Culture is everything in creating family connection. Members of most cultures share values and commonly admired lifestyles to which others in the same culture aspire. In multi-cultural settings like the United States of America or Canada where hundreds of languages and cultures create a shared community, it is difficult to assess a single value placed on any one cultural practice like personal reading.
International comparisons of the quality of literacy development are frequently shared through the media. Generally, they compare scores of school-age children at particular ages on tests designed to be given to many countries. These assessments are then used to support country-to-country comparisons, offering bragging rights and blushing data, designed to celebrate the strength of some and spur improvements everywhere else. The shortfall of such comparisons of literacy is that they usually look at children who are still becoming readers, not the culture of those having completed their formal education. One way to judge the status of literacy in a full culture is to determine how much reading is typical of its citizens.
I recently encountered this map illustrating the relative amount of time that the average person in each of 30 countries spends reading on their own each week. That is, it serves to show the relative strength of each country’s Culture of Reading. If you tap on the images here they will fill the screen allowing a comfortable look at how various countries’ cultures include personal reading in their lives. The blue countries are the most frequent readers. The purple, read the least.
This map is pretty straightforward. It tells us how many hours the average person reads each week. For example, in New Delhi, India, (which is a the top of the list) the average person reads 10 hours and 42 minutes/week. In Des Moines, Iowa, USA, (which ranks 23rd among the 30 countries), the average person reads nearly twice as much (five hours and 42 minutes/week).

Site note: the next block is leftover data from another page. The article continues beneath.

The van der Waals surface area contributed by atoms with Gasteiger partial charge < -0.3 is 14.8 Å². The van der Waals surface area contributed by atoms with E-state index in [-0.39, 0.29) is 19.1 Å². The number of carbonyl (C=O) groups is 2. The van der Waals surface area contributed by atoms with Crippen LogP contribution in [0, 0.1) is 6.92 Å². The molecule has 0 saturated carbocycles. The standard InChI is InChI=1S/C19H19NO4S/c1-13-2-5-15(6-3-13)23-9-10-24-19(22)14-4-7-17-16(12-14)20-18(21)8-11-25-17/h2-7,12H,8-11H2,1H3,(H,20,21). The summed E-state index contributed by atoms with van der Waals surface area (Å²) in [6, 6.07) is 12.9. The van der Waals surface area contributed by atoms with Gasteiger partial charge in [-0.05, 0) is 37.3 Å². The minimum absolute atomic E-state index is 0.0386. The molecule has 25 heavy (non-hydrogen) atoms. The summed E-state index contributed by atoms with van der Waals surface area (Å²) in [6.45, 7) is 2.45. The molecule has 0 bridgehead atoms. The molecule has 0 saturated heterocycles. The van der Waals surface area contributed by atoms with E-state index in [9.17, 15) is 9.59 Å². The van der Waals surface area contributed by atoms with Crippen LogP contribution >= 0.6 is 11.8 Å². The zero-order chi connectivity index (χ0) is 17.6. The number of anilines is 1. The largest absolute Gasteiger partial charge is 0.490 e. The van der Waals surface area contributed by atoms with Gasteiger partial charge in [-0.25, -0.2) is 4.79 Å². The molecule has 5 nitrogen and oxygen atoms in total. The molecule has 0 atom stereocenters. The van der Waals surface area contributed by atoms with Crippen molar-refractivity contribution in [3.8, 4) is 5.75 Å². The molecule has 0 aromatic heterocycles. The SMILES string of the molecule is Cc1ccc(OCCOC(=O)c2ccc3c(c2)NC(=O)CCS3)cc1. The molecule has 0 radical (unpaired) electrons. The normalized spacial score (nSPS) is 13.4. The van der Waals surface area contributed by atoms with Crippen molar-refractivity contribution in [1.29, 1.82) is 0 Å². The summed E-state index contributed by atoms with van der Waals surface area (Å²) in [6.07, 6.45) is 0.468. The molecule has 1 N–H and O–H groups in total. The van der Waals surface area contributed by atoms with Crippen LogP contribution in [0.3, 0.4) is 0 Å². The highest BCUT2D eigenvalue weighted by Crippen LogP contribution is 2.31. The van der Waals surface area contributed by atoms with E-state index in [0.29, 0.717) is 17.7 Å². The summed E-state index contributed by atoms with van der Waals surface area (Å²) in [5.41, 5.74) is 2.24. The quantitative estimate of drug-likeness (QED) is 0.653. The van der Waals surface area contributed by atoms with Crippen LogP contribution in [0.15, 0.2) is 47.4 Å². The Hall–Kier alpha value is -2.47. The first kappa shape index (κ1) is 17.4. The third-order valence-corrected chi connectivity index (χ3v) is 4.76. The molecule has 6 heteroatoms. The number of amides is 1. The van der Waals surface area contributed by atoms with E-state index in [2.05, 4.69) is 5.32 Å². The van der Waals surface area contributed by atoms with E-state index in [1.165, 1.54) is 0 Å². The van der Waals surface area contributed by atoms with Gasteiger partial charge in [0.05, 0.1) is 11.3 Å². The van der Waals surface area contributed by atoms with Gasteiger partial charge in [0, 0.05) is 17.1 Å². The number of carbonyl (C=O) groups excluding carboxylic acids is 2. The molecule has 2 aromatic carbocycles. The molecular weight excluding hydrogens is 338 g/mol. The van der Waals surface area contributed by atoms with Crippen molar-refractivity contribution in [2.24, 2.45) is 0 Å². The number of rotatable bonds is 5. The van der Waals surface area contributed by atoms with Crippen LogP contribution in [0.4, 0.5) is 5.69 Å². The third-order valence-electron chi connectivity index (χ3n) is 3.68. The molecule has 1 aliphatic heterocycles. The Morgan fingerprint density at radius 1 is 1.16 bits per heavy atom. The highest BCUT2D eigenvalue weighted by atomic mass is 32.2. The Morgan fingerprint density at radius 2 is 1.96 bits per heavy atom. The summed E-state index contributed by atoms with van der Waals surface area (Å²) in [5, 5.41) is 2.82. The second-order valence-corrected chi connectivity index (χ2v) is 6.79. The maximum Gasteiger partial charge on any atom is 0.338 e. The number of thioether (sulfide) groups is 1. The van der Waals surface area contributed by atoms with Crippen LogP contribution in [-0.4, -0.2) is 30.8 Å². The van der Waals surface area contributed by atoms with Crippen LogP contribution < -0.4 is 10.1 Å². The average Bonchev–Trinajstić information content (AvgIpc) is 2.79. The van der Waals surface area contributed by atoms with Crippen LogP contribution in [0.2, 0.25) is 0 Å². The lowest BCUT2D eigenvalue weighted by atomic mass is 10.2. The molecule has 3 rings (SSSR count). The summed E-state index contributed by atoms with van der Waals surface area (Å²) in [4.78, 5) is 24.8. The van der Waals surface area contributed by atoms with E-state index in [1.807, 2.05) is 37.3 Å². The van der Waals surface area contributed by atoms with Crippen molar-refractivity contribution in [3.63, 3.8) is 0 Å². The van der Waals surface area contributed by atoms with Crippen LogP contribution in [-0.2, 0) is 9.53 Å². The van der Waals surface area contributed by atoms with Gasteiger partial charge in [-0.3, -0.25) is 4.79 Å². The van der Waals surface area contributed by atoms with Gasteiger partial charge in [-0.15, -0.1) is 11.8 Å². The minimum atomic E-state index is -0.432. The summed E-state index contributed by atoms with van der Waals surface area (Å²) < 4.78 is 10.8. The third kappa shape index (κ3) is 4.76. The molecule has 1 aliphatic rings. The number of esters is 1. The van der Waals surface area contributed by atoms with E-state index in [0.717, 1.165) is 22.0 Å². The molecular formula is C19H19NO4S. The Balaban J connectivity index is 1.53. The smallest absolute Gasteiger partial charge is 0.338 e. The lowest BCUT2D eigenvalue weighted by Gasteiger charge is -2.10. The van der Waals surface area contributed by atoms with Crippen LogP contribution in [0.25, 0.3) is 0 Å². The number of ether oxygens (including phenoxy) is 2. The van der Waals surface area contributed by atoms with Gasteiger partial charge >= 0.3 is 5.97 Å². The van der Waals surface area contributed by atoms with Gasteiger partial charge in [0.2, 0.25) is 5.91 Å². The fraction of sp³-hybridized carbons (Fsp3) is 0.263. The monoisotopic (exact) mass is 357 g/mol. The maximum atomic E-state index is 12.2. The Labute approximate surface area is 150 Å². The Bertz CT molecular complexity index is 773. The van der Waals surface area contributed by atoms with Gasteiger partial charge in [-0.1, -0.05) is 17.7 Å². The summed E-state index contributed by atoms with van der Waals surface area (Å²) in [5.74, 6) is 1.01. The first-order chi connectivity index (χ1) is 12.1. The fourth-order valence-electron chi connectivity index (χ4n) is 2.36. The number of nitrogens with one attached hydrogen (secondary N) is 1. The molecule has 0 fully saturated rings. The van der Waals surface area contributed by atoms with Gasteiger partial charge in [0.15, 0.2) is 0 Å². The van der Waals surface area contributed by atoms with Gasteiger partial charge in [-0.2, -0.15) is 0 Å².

Intriguingly, however, the graph below shows that the USA is number ONE of 16 assessed countries in number of daily minutes of television watching (watching 31.5 hours/week) with Indians ranking last (watching 16.8 hours/week).
Is there a natural connection between these data sets? Doing the math with information presented here, after reading and watching TV, the average citizen of India has 45 minutes more a day to converse, sing, dance, pray, create and build things than the average USA citizen.
These differences between our two cultures are important. Simplistically, in comparison with India, we could consider ourselves a television culture while they are more of a reading culture.
Keep in mind, however, cultures are learned in families. These graphics display statistics that gathered many families’ data and averaged their habits. Some America families read A LOT more than the Indian average and some Indian families watch WAY MORE television than the average American family.
However, the implied invitation here is to reflect upon the cultural emphases into which we choose for our families to live.
Average Indians have made their choice to live as readers. American families have a choice also.